After five years of playing pop/punk, Bring Down the Sky wanted to change things a little. Instead, they changed things a lot. Eddie Luikart (vocals), Steve Braddock (guitar), Matt Witt (drums), and Jakoub Tanner (guitar) were tired of being satisfied with the status quo. Bring Down the Sky was a successful as a pop/punk band. They went on the road touring the country and played Warped Tour. But something was missing. Witt says, “We really just wanted to shake the venue. We wanted people to throw each other’s friends around and have a good time. That’s what we are really about.” Different levels of commitment among band members became monotonous, and the realization that neither Braddock nor Witt were happy with the music led them on a journey to a very new sound.
A new sound deserves a new album. The songwriting process for Bring Down the Sky is a method that they have perfected over time. When creative difference rears its ugly head, they retreat to the bar. Relaxing over drinks is a way to discuss the music and offer suggestions for improvement or change. Multiple tastes and a decade of music behind them, the band does not argue or fight over the new songs, but rather they engage in a collective discourse of ideas. The result is the songs are more cohesive and precise, everything a deathcore band should be. Currently, Bring Down the Sky is looking for just the right fit of a producer with the perfect place to record. It may seem a daunting task, but the artists are determined to find a level of passion that matches their own.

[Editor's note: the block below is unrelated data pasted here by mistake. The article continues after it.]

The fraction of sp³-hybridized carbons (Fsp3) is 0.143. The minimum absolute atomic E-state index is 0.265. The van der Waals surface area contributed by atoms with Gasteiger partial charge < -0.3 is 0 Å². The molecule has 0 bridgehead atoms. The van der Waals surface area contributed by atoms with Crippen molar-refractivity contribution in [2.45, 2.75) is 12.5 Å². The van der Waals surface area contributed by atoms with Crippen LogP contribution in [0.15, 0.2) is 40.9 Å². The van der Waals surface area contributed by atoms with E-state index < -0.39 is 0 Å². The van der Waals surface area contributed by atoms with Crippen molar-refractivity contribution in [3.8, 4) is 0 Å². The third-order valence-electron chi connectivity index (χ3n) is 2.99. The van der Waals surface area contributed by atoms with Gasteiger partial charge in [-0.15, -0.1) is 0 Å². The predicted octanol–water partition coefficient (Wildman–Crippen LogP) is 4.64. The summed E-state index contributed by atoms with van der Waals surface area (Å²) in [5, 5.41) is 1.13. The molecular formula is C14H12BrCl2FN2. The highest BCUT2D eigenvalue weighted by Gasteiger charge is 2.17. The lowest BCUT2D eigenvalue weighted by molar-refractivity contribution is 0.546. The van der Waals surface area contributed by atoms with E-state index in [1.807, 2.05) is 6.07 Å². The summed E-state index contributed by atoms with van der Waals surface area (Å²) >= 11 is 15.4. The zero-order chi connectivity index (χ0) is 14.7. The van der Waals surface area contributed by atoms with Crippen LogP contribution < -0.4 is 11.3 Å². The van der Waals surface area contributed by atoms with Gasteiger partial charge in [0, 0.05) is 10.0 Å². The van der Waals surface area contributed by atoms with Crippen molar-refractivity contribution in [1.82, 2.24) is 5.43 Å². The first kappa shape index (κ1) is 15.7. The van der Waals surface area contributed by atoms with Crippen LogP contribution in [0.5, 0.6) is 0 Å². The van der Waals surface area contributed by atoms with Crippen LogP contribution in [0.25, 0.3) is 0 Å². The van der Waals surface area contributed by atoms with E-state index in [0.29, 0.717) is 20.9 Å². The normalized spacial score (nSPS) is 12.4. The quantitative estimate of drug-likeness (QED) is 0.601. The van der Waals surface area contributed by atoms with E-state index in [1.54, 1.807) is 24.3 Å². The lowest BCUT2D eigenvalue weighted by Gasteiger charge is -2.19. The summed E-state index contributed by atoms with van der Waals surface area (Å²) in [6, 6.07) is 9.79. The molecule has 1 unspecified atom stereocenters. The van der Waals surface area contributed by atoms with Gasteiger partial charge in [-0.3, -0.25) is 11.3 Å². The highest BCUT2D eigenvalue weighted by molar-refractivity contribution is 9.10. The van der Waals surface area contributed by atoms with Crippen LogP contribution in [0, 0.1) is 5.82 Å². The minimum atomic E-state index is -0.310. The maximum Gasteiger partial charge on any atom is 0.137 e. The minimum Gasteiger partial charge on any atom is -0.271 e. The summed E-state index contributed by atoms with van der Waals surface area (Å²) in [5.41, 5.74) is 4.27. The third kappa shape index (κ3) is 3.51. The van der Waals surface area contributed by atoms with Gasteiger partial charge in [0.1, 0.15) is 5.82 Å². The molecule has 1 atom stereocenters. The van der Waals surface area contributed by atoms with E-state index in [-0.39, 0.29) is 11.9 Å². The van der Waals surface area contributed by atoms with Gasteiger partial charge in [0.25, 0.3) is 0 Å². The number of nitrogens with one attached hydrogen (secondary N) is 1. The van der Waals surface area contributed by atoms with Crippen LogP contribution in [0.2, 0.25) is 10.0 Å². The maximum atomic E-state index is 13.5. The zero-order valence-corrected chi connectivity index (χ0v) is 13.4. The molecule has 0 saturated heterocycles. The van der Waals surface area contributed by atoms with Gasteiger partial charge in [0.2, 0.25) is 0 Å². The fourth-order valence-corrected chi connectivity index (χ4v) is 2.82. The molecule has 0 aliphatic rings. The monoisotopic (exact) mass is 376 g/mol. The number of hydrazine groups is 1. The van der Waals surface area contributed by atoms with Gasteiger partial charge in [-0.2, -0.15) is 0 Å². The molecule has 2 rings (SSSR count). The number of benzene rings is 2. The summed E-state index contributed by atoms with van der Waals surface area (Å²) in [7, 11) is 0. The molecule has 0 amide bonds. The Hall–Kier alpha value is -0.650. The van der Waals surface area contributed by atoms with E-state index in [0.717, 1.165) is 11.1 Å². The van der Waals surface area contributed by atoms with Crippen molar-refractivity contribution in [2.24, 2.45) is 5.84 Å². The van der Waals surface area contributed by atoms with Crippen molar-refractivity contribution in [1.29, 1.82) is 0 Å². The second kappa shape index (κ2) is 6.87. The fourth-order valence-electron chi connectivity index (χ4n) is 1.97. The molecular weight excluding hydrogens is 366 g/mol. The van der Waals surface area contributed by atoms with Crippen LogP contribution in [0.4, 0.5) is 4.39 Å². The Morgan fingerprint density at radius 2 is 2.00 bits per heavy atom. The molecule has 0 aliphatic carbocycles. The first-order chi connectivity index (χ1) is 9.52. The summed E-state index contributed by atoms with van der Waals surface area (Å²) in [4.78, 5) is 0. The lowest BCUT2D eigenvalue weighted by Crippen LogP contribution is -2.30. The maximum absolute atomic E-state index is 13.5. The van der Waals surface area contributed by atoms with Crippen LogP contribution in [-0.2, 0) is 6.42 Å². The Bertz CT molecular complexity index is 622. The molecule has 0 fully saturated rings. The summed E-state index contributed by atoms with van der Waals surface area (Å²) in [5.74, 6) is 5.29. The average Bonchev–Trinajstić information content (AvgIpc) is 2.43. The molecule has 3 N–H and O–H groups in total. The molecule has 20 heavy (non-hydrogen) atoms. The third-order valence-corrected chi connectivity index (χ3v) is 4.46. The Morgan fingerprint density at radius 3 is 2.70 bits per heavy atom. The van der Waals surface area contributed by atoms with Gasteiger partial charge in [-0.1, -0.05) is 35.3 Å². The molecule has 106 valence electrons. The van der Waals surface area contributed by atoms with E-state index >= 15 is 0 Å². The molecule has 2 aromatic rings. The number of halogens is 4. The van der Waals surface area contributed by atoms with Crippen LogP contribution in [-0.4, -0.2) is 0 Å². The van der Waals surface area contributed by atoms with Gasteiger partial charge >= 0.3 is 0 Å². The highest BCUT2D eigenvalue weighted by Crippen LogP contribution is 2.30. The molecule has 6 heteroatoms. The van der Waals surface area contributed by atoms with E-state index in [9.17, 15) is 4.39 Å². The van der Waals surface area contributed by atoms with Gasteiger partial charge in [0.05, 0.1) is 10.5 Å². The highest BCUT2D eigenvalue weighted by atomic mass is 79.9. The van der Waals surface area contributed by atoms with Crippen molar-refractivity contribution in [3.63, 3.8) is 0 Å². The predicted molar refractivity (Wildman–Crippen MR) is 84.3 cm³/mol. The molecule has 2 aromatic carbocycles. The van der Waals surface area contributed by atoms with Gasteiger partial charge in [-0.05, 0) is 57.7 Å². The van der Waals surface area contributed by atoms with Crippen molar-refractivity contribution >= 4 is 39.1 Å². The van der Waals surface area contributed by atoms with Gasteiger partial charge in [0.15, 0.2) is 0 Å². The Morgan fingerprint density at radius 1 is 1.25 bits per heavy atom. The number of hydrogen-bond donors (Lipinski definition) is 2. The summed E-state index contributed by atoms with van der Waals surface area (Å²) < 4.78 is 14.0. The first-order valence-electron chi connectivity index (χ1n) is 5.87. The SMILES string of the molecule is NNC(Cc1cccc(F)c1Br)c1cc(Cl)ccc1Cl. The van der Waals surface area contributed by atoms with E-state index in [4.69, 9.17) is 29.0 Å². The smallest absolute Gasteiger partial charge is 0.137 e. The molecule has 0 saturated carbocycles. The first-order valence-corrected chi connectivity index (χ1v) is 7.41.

Deathcore is physical. It may be common knowledge that deathcore music evokes a very physical response from audiences who mosh, rage, and whirl around the floor. Bring Down the Sky is drawn to deathcore music because of other physical reactions it causes. Witt explains, “There are chakras in your body. There are notes on a guitar that hit certain chakras and they make you feel good.” He describes how they came to the music they play, “I went from playing heavy music to, we were doing some sludgy death metal. It hits people a little differently. It’s not that it doesn’t make them happy, but it’s an all-around different feeling.” Through trial and error, Bring Down the Sky has discovered the sound that suits them and thrills audiences at the same time.
Lend a hand. Bring Down the Sky is committed to helping the Cleveland community whenever they can. The band has volunteered their time and talent to fundraisers benefiting families who have lost loved ones, food banks, middle school programs, and Ronald McDonald House. They feel it is a privilege to lend their considerable musical skills to help out fellow Clevelanders, because the world works better when we help each other.
It works for me. I was not the only one who captivated at once by the unrelenting onslaught of sound. The heavy beats are balanced by haunting melodies with vocals adding drama and feeling. As the first on stage, Bring Down the Sky played to a packed house on a Tuesday night in Cleveland to an audience that began with rage and ended with a peculiar Zen-like vibe. Whatever anger or frustration had happened to fans before the show, it was gone by the end of the set. At the moment Luikart thanked the audience and moved off the stage was when the full effect of Bring Down the Sky hit listeners. I had the same reaction as the people standing around me…we did not want it to be over. I added the band to my social media alerts (before the show was over), because I want to pre-order the new recording as soon as it is released. Bring Down the Sky continues to write and record new music and hope to have their new EP ready soon.